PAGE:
Rule 18(a) allows multiple claims against a single party. However, naming multiple defendants is limited by the requirement of Federal Rule of Civil Procedure 20(a)(2) that the right to relief arise out of common events and contain common questions of law or fact.

The Complaint raises numerous claims against multiple defendants based on at least four seemingly unrelated events. Plaintiff complains of (1) being isolated in a cell without medically ordered showers or mail service for thirty days; (2) being denied a facility transfer in accordance with his prison score; (3) having his property damaged; and (4) being denied a medical chrono for various medical items. There are no facts identifying a single event that brought about these various claims or explaining how the claims are otherwise related.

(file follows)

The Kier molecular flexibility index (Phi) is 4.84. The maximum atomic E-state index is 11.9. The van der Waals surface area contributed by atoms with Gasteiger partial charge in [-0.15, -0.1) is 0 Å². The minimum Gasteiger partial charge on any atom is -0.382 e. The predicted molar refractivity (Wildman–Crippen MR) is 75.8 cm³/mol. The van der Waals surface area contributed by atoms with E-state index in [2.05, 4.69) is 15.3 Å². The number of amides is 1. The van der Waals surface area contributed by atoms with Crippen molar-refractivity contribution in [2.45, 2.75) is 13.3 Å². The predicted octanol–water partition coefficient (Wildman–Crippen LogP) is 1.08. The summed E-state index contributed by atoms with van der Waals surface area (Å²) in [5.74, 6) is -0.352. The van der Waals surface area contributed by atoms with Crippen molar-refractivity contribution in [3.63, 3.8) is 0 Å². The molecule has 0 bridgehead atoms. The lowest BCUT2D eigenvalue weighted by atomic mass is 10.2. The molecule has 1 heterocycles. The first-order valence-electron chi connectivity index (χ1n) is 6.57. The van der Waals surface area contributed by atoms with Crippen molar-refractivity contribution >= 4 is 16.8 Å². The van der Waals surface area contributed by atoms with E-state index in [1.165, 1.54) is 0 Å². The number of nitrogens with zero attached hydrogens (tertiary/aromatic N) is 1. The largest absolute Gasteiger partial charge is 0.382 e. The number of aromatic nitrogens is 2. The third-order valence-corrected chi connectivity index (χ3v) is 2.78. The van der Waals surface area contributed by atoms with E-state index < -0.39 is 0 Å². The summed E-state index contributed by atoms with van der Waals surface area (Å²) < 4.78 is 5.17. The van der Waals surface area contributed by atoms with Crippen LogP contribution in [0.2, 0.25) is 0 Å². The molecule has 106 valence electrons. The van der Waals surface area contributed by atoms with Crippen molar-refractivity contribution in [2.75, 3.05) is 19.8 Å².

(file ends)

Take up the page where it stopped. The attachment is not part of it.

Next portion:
As alleged, Plaintiff's claims are unrelated and involve multiple defendants. Plaintiff has failed to state a cognizable claim. The Court will grant Plaintiff an opportunity to amend. In order to state a cognizable claim, Plaintiff must either plead facts demonstrating how his claims are related or he must file a separate complaint for each unrelated claim against different defendants. If Plaintiff files an amended complaint that does not comply with Rules 18(a) and 20(a)(2), all unrelated claims and defendants will be subject to dismissal.

The following sections of this order will notify Plaintiff of particular pleading deficiencies and the legal standards applicable to his various claims.

C. Linkage Requirement

Under § 1983, Plaintiff must demonstrate that each defendant personally participated in the deprivation of his rights. Jones v. Williams, 297 F.3d 930, 934 (9th Cir. 2002). This requires the presentation of factual allegations sufficient to state a plausible claim for relief. Iqbal, 129 S.Ct. at 1949-50; Moss v. U.S. Secret Service, 572 F.3d 962, 969 (9th Cir. 2009). The mere possibility of misconduct falls short of meeting this plausibility standard. Id.